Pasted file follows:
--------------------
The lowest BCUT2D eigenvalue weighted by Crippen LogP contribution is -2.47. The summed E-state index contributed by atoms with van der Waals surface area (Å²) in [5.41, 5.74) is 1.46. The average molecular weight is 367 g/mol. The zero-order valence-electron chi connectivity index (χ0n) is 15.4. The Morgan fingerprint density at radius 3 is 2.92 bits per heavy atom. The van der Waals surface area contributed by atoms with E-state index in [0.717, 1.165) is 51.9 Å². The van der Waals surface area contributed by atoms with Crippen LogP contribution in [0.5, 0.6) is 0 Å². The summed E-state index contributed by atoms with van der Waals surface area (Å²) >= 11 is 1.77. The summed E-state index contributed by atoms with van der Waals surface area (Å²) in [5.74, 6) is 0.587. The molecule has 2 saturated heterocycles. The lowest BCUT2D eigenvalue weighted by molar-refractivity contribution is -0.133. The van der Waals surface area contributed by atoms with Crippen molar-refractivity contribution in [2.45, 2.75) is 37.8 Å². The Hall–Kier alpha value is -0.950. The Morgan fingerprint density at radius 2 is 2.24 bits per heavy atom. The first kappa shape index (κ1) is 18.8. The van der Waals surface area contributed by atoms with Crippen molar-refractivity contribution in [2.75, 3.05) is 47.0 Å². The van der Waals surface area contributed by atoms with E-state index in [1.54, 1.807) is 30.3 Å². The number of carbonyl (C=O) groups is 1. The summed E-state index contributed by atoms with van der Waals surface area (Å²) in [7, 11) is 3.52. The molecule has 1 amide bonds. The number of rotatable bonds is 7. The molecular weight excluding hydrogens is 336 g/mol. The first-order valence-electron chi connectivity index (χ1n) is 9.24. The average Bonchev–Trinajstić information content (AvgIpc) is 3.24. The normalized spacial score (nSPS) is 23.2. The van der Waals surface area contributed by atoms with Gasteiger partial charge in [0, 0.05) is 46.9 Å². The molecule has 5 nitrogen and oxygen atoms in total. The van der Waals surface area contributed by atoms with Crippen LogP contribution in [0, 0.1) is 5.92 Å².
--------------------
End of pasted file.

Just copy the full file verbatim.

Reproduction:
The lowest BCUT2D eigenvalue weighted by Crippen LogP contribution is -2.47. The summed E-state index contributed by atoms with van der Waals surface area (Å²) in [5.41, 5.74) is 1.46. The average molecular weight is 367 g/mol. The zero-order valence-electron chi connectivity index (χ0n) is 15.4. The Morgan fingerprint density at radius 3 is 2.92 bits per heavy atom. The van der Waals surface area contributed by atoms with E-state index in [0.717, 1.165) is 51.9 Å². The van der Waals surface area contributed by atoms with Crippen LogP contribution in [0.5, 0.6) is 0 Å². The summed E-state index contributed by atoms with van der Waals surface area (Å²) >= 11 is 1.77. The summed E-state index contributed by atoms with van der Waals surface area (Å²) in [5.74, 6) is 0.587. The molecule has 2 saturated heterocycles. The lowest BCUT2D eigenvalue weighted by molar-refractivity contribution is -0.133. The van der Waals surface area contributed by atoms with Crippen molar-refractivity contribution in [2.45, 2.75) is 37.8 Å². The Hall–Kier alpha value is -0.950. The Morgan fingerprint density at radius 2 is 2.24 bits per heavy atom. The first kappa shape index (κ1) is 18.8. The van der Waals surface area contributed by atoms with Crippen molar-refractivity contribution in [2.75, 3.05) is 47.0 Å². The van der Waals surface area contributed by atoms with E-state index in [1.54, 1.807) is 30.3 Å². The number of carbonyl (C=O) groups is 1. The summed E-state index contributed by atoms with van der Waals surface area (Å²) in [7, 11) is 3.52. The molecule has 1 amide bonds. The number of rotatable bonds is 7. The molecular weight excluding hydrogens is 336 g/mol. The first-order valence-electron chi connectivity index (χ1n) is 9.24. The average Bonchev–Trinajstić information content (AvgIpc) is 3.24. The normalized spacial score (nSPS) is 23.2. The van der Waals surface area contributed by atoms with Gasteiger partial charge in [0, 0.05) is 46.9 Å². The molecule has 5 nitrogen and oxygen atoms in total. The van der Waals surface area contributed by atoms with Crippen LogP contribution in [0, 0.1) is 5.92 Å².